Honestly, I kind of find her annoying. Anyone else? Well, apparently not Joe Biden or Kamala Harris, since she introduced the inaugural proceedings last month.

Lindsey Graham, Senator (R)

Joe Biden admitted his old friend’s allegiances had been something of a “personal disappointment” in an interview with Stephen Colbert. Once described as pretty amiable, even by former Democratic Senator Al Franken, Lindsey Graham’s lowered his standing by association and defence of Trump.

Mitt Romney, Senator (R)

There’s something quite likeable about Mitt Romney, although it may just be a desire to see a Republican act anything other than reprehensible. The 2012 nominee is something of a new McCain, in a sense. He’s conservative in his principles but entirely anti-Trump and willing to to go outside what one would consider regular party behaviour, marching in solidarity with BLM last summer. If there’s a way to restore some dignity to the morally compromised GOP and toe a more centrist line, perhaps Mitt Romney could be looked on as a potential future candidate (again).

Super Super Tuesday

Super Super Tuesday

Or “The Washington Walrus’ Guide & Insight to Super Tuesday”.

What makes Super Tuesday so super? And why have we, The Washington Walrus, elected to add another “super” into the mix? Yes, this was no fortuitous matter. For you see, while the media and pundits have been endlessly speculating on the ramifications of the debates and results from recent primaries/caucuses, the fact of the matter is that everything could go topsy turvy this Tuesday coming. Here’s a few questions we’ve submitted and answered ourselves to shed some light.

What is Super Tuesday?

It’s like the Wrestlemania of the primary season for Republicans and Democrats. Since there’s nothing going on with the former party, the latter will be granted the full glare of the spotlight when 14 states (and the American Samoa caucuses) go up for grabs.

What are these states?

There’s Alabama, Arkansas, California, Colorado, Maine, Massachusetts, Minnesota, North Carolina, Oklahoma, Tennessee, Texas, Utah, Vermont, and Virginia.

How many delegates are up for grabs?

A thousand, three hundred and thirty four! To put this in context, 100 have been granted so far (with 54 more shortly as South Carolina is decided) out of a total 3,979. So while it’s not a complete deal breaker, it’s a very strong indicator of where the stars align.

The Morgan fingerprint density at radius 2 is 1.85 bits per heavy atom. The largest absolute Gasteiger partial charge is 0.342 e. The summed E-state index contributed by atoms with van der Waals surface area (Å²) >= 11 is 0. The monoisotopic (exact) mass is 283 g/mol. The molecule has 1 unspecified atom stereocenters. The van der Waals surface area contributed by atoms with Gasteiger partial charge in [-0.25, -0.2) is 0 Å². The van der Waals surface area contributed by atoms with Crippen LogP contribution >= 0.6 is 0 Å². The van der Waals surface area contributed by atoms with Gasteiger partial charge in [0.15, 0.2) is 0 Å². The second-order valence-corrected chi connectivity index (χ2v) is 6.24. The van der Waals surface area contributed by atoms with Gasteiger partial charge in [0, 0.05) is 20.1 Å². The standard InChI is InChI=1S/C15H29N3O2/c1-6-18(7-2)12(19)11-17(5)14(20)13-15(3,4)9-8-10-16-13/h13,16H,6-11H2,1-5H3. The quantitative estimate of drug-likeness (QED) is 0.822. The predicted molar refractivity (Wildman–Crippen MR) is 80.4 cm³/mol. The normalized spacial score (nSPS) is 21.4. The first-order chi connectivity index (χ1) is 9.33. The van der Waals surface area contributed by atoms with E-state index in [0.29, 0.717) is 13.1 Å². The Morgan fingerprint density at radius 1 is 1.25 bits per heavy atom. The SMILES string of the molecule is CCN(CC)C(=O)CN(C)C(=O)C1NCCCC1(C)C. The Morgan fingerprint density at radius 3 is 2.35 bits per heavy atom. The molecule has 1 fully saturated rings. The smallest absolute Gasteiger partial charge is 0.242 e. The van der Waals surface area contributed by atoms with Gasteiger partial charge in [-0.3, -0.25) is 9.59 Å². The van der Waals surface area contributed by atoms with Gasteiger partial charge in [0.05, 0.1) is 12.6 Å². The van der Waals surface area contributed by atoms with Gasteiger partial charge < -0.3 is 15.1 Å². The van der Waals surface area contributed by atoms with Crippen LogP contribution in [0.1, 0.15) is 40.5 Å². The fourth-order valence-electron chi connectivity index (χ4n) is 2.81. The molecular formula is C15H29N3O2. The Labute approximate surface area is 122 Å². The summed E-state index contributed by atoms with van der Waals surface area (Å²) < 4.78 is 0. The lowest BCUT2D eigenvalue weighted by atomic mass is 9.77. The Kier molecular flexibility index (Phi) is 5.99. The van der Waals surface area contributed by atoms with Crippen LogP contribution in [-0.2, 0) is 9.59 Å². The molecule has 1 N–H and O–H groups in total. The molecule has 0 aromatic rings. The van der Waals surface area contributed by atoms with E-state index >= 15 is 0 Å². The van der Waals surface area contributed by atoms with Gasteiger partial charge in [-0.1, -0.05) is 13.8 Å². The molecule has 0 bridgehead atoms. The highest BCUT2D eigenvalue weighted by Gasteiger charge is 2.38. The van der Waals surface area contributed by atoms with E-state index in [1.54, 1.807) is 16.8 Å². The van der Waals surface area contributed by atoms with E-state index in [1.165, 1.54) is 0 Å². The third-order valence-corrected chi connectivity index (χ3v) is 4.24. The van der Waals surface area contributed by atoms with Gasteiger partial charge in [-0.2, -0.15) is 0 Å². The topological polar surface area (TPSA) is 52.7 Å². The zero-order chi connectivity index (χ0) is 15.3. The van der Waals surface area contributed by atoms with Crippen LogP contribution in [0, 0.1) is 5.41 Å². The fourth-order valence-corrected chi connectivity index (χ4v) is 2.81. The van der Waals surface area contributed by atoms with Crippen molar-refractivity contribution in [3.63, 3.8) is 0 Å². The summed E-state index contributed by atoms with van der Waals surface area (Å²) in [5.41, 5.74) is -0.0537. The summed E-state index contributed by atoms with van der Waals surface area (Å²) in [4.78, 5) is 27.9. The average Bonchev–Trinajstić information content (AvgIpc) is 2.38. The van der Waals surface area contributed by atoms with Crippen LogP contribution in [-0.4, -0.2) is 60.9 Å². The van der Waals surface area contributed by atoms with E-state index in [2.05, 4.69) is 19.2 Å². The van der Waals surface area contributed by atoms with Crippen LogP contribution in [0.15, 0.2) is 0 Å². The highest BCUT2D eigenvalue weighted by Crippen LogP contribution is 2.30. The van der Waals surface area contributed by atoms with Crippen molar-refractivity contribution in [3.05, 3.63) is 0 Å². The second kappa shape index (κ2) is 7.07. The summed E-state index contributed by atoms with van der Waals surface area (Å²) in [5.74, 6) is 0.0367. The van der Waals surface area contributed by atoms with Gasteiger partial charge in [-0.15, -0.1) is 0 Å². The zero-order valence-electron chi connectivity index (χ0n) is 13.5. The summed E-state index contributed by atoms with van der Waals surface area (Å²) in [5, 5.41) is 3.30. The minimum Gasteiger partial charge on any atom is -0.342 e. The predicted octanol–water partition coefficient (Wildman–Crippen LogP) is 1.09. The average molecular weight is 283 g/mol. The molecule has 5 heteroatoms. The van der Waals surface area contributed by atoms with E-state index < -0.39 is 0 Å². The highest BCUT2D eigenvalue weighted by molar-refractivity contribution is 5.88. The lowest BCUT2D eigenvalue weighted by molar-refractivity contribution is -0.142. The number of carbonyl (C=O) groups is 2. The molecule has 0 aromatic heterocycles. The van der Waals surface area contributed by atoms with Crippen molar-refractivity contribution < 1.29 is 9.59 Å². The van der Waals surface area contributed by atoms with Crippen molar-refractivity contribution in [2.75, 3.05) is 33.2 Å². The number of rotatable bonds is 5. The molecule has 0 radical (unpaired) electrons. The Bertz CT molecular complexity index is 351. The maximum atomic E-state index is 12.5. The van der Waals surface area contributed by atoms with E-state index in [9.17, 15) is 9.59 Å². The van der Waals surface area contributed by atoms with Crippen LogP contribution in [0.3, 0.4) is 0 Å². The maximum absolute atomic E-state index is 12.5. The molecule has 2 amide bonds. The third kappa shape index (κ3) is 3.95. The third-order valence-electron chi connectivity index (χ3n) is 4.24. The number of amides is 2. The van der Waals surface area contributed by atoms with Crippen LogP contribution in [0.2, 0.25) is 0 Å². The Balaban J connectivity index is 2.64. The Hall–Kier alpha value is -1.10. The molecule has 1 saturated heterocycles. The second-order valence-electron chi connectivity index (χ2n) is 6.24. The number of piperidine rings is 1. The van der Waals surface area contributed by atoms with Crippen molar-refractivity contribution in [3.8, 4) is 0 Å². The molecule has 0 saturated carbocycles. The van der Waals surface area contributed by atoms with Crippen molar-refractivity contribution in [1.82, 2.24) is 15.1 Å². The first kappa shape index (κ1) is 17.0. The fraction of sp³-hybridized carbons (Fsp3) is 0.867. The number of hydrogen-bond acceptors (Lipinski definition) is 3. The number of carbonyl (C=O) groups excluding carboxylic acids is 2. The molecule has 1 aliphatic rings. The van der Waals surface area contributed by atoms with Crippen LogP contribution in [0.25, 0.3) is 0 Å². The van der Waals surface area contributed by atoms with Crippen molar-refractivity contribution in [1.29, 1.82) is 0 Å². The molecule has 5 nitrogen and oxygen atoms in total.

What state has the most?

California with 415.

So should the candidates not put more effort into the likes of California than say, Maine?

Now, now. Maine’s 24 delegates may seem meager in comparison but the little things matter and come the general election, you’ll want to make sure you’ve covered more than just the east and west coast. Hillary learned this the hard way. After all, the electoral college is still a thing.

What is the electoral college?

Ughh… we’ll get to that at another time.

So why is so much emphasis placed on Iowa?

As aforementioned, the media revel in a good post-results analysis and while this may not account for what happens Super Tuesday, it’s important to see who has momentum. Iowa, as the first state, is something of a springboard. When Pete Buttigieg prematurely announced his victory (quite unfairly and somewhat inaccurately), he got the spotlight to shine just a little brighter on him. Sleepy Joe, on the otherhand, with his lack of success, quickly got painted as a candidate in decline.

Who’s leading right now?

Without South Carolina’s results accounted for, Bernie Sanders is leading at the moment with 45 delegates; Mayor Pete’s in 2nd place with 25; Sleepy Joe with 15, Elizabeth Warren with 8, and Amy Klobuchar with 7.

Who’s going to win Super Tuesday?

With a diverse range of states, nobody exactly wins, although a victor will be painted as such. It’s a little hard to call. Bernie Sanders has recently been topping polls nationwide so my money would be on him. This could be a turning point for the trailing Joe Biden however, who’s asserted he has a better chance of winning over Trump supporters and more moderate democrats. Mayor Pete too, is angling this territory whilst Elizabeth Warren’s settled into the gap between Bernie and them. In the end though, it’ll probably be a mix with Pete and Biden (and possibly Warren) hanging on through to the end of March.

What about Bloomberg?

His debate performances thus far have been so terrible that his camp could even do with getting help from Jeb! 2016 (don’t forget the exclamation mark). He has a tonne of money though, so you can’t exactly rule him out.

When exactly will we know who the Democratic nominee is?

The primary season ends in early June, although we should have a good idea by the end of April. Then, of course, there’s the shadowy league of super-delegates to deal with.

What are super-delegates?